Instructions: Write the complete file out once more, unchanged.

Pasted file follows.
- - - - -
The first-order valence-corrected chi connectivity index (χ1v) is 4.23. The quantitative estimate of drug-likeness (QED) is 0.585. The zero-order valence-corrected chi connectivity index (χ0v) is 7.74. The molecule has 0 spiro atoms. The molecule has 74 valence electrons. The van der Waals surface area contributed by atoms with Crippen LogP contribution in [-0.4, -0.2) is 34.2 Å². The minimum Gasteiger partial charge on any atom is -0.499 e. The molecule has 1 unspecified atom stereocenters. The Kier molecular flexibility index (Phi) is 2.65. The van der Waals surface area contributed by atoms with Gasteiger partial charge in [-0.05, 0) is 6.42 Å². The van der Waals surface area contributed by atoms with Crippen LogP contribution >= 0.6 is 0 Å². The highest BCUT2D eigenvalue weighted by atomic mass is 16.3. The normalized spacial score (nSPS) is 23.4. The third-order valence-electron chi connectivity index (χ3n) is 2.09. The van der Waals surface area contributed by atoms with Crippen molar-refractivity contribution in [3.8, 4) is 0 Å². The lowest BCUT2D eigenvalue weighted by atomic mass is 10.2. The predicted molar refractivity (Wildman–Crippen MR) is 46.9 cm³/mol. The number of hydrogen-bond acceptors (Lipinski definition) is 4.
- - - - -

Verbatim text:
The first-order valence-corrected chi connectivity index (χ1v) is 4.23. The quantitative estimate of drug-likeness (QED) is 0.585. The zero-order valence-corrected chi connectivity index (χ0v) is 7.74. The molecule has 0 spiro atoms. The molecule has 74 valence electrons. The van der Waals surface area contributed by atoms with Crippen LogP contribution in [-0.4, -0.2) is 34.2 Å². The minimum Gasteiger partial charge on any atom is -0.499 e. The molecule has 1 unspecified atom stereocenters. The Kier molecular flexibility index (Phi) is 2.65. The van der Waals surface area contributed by atoms with Gasteiger partial charge in [-0.05, 0) is 6.42 Å². The van der Waals surface area contributed by atoms with Crippen LogP contribution >= 0.6 is 0 Å². The highest BCUT2D eigenvalue weighted by atomic mass is 16.3. The normalized spacial score (nSPS) is 23.4. The third-order valence-electron chi connectivity index (χ3n) is 2.09. The van der Waals surface area contributed by atoms with Crippen molar-refractivity contribution in [3.8, 4) is 0 Å². The lowest BCUT2D eigenvalue weighted by atomic mass is 10.2. The predicted molar refractivity (Wildman–Crippen MR) is 46.9 cm³/mol. The number of hydrogen-bond acceptors (Lipinski definition) is 4.